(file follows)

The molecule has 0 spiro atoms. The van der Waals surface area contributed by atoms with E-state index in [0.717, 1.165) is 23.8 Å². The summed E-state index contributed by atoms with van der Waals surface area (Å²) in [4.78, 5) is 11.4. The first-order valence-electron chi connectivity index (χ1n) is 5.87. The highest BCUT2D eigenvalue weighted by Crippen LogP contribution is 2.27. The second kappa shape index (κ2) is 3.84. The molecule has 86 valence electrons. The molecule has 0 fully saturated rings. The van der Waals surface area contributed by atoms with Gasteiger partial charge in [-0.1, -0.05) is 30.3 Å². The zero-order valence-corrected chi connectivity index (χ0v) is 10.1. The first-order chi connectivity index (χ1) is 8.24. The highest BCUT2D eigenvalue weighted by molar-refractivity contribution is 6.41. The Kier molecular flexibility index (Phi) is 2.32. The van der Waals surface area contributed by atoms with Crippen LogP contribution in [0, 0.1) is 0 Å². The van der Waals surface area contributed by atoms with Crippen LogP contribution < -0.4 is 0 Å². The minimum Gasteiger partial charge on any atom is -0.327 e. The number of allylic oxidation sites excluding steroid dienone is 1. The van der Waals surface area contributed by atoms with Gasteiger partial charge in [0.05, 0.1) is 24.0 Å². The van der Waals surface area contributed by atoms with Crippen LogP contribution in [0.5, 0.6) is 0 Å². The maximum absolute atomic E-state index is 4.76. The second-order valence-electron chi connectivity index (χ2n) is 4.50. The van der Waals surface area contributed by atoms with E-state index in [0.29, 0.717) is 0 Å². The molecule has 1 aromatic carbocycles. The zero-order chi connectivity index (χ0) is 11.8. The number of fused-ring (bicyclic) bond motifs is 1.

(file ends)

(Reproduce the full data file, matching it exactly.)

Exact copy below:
The molecule has 0 spiro atoms. The van der Waals surface area contributed by atoms with E-state index in [0.717, 1.165) is 23.8 Å². The summed E-state index contributed by atoms with van der Waals surface area (Å²) in [4.78, 5) is 11.4. The first-order valence-electron chi connectivity index (χ1n) is 5.87. The highest BCUT2D eigenvalue weighted by Crippen LogP contribution is 2.27. The second kappa shape index (κ2) is 3.84. The molecule has 86 valence electrons. The molecule has 0 fully saturated rings. The van der Waals surface area contributed by atoms with Gasteiger partial charge in [-0.1, -0.05) is 30.3 Å². The zero-order valence-corrected chi connectivity index (χ0v) is 10.1. The first-order chi connectivity index (χ1) is 8.24. The highest BCUT2D eigenvalue weighted by molar-refractivity contribution is 6.41. The Kier molecular flexibility index (Phi) is 2.32. The van der Waals surface area contributed by atoms with Crippen LogP contribution in [0, 0.1) is 0 Å². The van der Waals surface area contributed by atoms with Crippen LogP contribution < -0.4 is 0 Å². The minimum Gasteiger partial charge on any atom is -0.327 e. The number of allylic oxidation sites excluding steroid dienone is 1. The van der Waals surface area contributed by atoms with Gasteiger partial charge in [0.05, 0.1) is 24.0 Å². The van der Waals surface area contributed by atoms with Crippen LogP contribution in [0.5, 0.6) is 0 Å². The maximum absolute atomic E-state index is 4.76. The second-order valence-electron chi connectivity index (χ2n) is 4.50. The van der Waals surface area contributed by atoms with E-state index in [0.29, 0.717) is 0 Å². The molecule has 1 aromatic carbocycles. The zero-order chi connectivity index (χ0) is 11.8. The number of fused-ring (bicyclic) bond motifs is 1.